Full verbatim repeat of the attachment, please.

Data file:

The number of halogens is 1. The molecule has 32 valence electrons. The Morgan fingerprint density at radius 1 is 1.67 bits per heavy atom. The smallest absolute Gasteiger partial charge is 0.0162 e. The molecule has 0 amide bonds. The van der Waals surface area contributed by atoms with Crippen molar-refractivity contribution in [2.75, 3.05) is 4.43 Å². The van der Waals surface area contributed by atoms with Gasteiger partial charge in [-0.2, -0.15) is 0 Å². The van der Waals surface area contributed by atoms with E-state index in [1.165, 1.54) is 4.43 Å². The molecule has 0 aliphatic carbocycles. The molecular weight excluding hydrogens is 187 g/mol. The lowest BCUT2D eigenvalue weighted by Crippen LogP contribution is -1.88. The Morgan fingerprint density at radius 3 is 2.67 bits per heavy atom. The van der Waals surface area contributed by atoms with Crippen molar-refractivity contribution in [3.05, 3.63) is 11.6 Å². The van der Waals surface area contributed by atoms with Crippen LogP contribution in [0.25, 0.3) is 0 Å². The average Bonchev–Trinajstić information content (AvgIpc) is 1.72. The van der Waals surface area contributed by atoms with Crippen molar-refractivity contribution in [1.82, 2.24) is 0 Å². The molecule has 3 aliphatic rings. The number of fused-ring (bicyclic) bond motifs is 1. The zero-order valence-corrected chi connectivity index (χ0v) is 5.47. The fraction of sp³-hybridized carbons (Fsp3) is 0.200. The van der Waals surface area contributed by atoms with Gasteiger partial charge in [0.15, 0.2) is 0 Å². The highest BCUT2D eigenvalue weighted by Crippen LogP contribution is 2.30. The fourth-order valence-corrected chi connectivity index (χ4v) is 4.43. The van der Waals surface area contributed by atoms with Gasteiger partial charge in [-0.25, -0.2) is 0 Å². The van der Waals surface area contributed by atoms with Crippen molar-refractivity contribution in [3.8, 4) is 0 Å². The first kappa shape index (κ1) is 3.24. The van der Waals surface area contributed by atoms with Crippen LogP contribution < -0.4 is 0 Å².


The number of halogens is 1. The molecule has 32 valence electrons. The Morgan fingerprint density at radius 1 is 1.67 bits per heavy atom. The smallest absolute Gasteiger partial charge is 0.0162 e. The molecule has 0 amide bonds. The van der Waals surface area contributed by atoms with Crippen molar-refractivity contribution in [2.75, 3.05) is 4.43 Å². The van der Waals surface area contributed by atoms with Gasteiger partial charge in [-0.2, -0.15) is 0 Å². The van der Waals surface area contributed by atoms with E-state index in [1.165, 1.54) is 4.43 Å². The molecule has 0 aliphatic carbocycles. The molecular weight excluding hydrogens is 187 g/mol. The lowest BCUT2D eigenvalue weighted by Crippen LogP contribution is -1.88. The Morgan fingerprint density at radius 3 is 2.67 bits per heavy atom. The van der Waals surface area contributed by atoms with Crippen molar-refractivity contribution in [3.05, 3.63) is 11.6 Å². The van der Waals surface area contributed by atoms with Crippen LogP contribution in [0.25, 0.3) is 0 Å². The average Bonchev–Trinajstić information content (AvgIpc) is 1.72. The van der Waals surface area contributed by atoms with Crippen molar-refractivity contribution in [1.82, 2.24) is 0 Å². The molecule has 3 aliphatic rings. The number of fused-ring (bicyclic) bond motifs is 1. The zero-order valence-corrected chi connectivity index (χ0v) is 5.47. The fraction of sp³-hybridized carbons (Fsp3) is 0.200. The van der Waals surface area contributed by atoms with Gasteiger partial charge in [0.15, 0.2) is 0 Å². The highest BCUT2D eigenvalue weighted by Crippen LogP contribution is 2.30. The fourth-order valence-corrected chi connectivity index (χ4v) is 4.43. The van der Waals surface area contributed by atoms with Gasteiger partial charge in [-0.25, -0.2) is 0 Å². The van der Waals surface area contributed by atoms with Crippen molar-refractivity contribution in [3.8, 4) is 0 Å². The first kappa shape index (κ1) is 3.24. The van der Waals surface area contributed by atoms with Crippen LogP contribution < -0.4 is 0 Å².